When things go right, I can usually trace it back to one of two working styles after seeing the opportunity
- The image is instantaneously purposeful, per-envisioned, and backed up by sound technique. I take only a few shots and walk away knowing I have something to remember. Somehow I work through a million combinations in the short amount of time it takes the opportunity to appear and then disappear just as rapidly.
- The situation persists for some period of time and I see the potential, but I can’t quite get a handle on where to take it. I work many angles and perspectives. Only after many shots am I able to hone in on the essence and sometimes I don’t even know that I’ve gotten something worth keeping until I review my images at home. I’ll often spend 10-15 minutes shooting the same area or the same person.
As I practice, I strive to increase the amount of time I am successful using the first case – see, think, shoot. But learning to work a scene is also important and I’ll often wind up with something completely new.
In this instance I had one last morning in New York and I had forgotten to take a picture of the front of Jay Maisel’s building. So I returned to the scene of the crime and saw this woman in purple, leaning on a yellow cab, with blue reflected light. I took a first shot and realized I had far too much in the frame. So I move in a couple of steps to get this framing.
At lunch on Thursday Jay gave us the following suggestion: “Go out for 45 minutes and just shoot what you love. Shoot what excites you”. I got three of my favorite shots of the week from these two short sessions. The learning was seeping in. Was I seeing better? Was I was digging deeper? Was I beginning to discard my preconceptions and shooting (and editing) only that which truly excited me?
On Wednesday, I explicitly remember going through a phase of shooting doors and door knobs in a desperate attempt to clean up my framing. These shots will be hidden away forever, they are studies. I also shot some recipe shots of people playing cards at the park. For these I received the critique, “You don’t look like you are enjoying yourself.” This critique was devastating but psychologically strategic. When I arrived at the workshop I was shooting intuitively. After some instruction, my photography became more inhibited and restrained. This critique (and I understand it is a common zinger), reminded me to maintain a heightened awareness of frame but not to loose the excitement.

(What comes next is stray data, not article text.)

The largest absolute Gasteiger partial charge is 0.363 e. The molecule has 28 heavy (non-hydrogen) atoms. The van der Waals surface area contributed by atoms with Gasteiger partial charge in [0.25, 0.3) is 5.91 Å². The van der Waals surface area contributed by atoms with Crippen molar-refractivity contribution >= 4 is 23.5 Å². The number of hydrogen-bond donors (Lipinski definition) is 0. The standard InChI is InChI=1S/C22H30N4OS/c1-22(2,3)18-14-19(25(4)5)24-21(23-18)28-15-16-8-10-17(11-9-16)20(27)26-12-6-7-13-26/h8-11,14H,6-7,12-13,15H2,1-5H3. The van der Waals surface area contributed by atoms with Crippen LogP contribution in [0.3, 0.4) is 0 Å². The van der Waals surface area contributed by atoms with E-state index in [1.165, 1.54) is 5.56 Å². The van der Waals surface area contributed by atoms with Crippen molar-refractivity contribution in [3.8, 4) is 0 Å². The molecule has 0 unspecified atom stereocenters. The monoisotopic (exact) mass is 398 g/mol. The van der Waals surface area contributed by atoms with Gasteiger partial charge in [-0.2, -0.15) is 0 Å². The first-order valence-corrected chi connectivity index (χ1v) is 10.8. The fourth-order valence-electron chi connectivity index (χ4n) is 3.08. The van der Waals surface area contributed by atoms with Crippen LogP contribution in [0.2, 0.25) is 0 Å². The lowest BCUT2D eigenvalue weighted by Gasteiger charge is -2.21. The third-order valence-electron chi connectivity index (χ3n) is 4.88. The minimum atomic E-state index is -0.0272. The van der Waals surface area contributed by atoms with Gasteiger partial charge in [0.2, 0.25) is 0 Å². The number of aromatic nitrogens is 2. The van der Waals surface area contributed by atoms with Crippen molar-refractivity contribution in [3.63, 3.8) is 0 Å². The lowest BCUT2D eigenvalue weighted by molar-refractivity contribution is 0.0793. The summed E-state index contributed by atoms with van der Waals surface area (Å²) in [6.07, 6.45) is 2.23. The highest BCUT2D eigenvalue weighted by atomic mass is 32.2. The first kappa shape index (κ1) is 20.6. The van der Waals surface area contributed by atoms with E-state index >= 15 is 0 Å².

Thursday afternoon I was out shooting with two other workshop participants. We had about 20 minutes until we would meet for dinner and were near a local park. We notices some interesting activity of two Greek men playing chess and they agreed to allow us to photograph their game. Amazingly we didn’t seem to bother them in the least.
Most of the time I spent doing portraits of one or the other of the two players. I played with moving around the depth of field on their faces, their hands, and the pieces. Two things, however, were bothering me. There was too much distraction in the background and the timer they were using for the game was really ugly and had writing on the front. Jay would crucify you for including text if it wasn’t part of the story. So I began to look for an angle to minimize the timer, As I moved around to my left I noticed the sun streaming in across the table and through the white captured pieces on the edge of the table. I then honed in on the players actions and saw the repeated action of him hitting the top of the timer to reset the clock. The placement of the white rook and black king was icing on the cake.
This was the last image I showed on Friday’s critique. Silence. Jay looked up, grinned, and said in an undertone, “did you know this was good when you took it?” “Yea”, I replied in the same undertone.
This image is printed as a small 8×10 on my wall in my office with a few others from the week. Everyone who comes into my office comments on my photography and invariable I hear, “I really like that chess one”.